Former UK energy minister Claire O’Neill has slammed the government’s “cavalier attitude” and in-fighting in the lead up to the COP26 climate summit in Glasgow.
Ms O’Neill, dismissed as president of the UN Conference earlier this year by Dominic Cummings, hit back at her former bosses today, slamming the “the extraordinary ineptitude and amateurishness of those who should have been doing a better job”.
The UK Government has been contacted for comment.
Claire O’Neill – formerly Claire Perry – told a House of Commons committee of failings in the run up to the summit, including that the Department for Business, Energy and Industrial Strategy and the Treasury “did not want to host the COP”.
COP26, an international summit on climate change, will take place in Glasgow next November. The same UN summit five years ago produced the Paris Agreement.
Ms O’Neill said: “I think there was a misunderstanding of what was actually required to host what I think is the most important diplomatic event for the last 20 years and possibly for the next 20 years.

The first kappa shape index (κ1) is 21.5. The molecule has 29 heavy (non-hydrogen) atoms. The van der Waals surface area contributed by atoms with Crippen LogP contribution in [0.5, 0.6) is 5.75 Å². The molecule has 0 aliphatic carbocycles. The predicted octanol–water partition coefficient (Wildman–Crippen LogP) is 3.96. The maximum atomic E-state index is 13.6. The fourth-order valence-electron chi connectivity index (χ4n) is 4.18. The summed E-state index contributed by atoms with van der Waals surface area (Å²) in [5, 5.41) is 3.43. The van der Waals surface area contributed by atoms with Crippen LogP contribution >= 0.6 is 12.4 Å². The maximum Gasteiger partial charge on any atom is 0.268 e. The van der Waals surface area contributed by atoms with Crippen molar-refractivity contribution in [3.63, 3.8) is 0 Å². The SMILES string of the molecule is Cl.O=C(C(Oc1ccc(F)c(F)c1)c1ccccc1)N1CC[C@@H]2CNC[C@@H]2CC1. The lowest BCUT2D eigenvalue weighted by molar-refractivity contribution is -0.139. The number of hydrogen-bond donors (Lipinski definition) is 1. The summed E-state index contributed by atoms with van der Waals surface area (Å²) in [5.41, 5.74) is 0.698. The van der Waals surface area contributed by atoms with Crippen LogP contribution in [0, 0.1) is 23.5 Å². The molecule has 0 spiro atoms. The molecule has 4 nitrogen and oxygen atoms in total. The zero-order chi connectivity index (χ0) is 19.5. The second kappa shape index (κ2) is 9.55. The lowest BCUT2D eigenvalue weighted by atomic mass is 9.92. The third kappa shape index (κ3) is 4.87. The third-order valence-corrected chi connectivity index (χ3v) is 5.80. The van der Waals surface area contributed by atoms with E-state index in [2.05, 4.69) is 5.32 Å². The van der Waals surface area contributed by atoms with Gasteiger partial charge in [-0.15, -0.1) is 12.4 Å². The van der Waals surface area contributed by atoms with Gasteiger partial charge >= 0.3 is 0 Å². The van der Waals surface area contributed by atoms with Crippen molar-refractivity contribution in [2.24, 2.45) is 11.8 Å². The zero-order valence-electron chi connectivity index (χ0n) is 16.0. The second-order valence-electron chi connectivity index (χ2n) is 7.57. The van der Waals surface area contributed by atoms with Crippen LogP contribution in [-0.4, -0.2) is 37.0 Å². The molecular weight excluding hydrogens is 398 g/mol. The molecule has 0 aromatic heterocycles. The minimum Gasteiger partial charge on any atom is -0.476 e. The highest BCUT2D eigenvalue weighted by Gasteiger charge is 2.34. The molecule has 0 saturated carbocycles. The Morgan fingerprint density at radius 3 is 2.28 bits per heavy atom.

“I think there was a cavalier attitude to what was required and basically a view that you could wing it with a few press releases and that would all be fine.”
Referring to a suggestion by the PM’s former chief advisor that a COP President wasn’t needed (despite being mandated by the United Nations), she added: “There just did not seem to be any sense of what we were actually doing.
“This is a deadly serious diplomatic moment on which the future trajectory of CO2 depends, and I don’t think that sense of gravitas had percolated through. I’d like to think it is starting to.”
Following her sacking in January, Ms O’ Neill described an attempt to “monster” her reputation and that she had been encouraged to sue for unfair dismissal.
Part of her testimony highlighted that attempts had been made to increase the role of the Scottish First Minister Nicola Sturgeon and former Prime Ministers in promoting it, though this had broken down due to “very petty” political conversations.
Claire O’Neill has previously said the government was “miles off” where it needed to be for COP26, but Covid-19 has brought some “breathing space”.
She added: “It has allowed diplomatic efforts, particularly from the EU, to bring China to a much better place, and it has delivered a new administration in the States who I think will be much more climate positive.
“So in that sense I think the world has changed dramatically in terms of the likelihood of a successful negotiated outcome at COP.”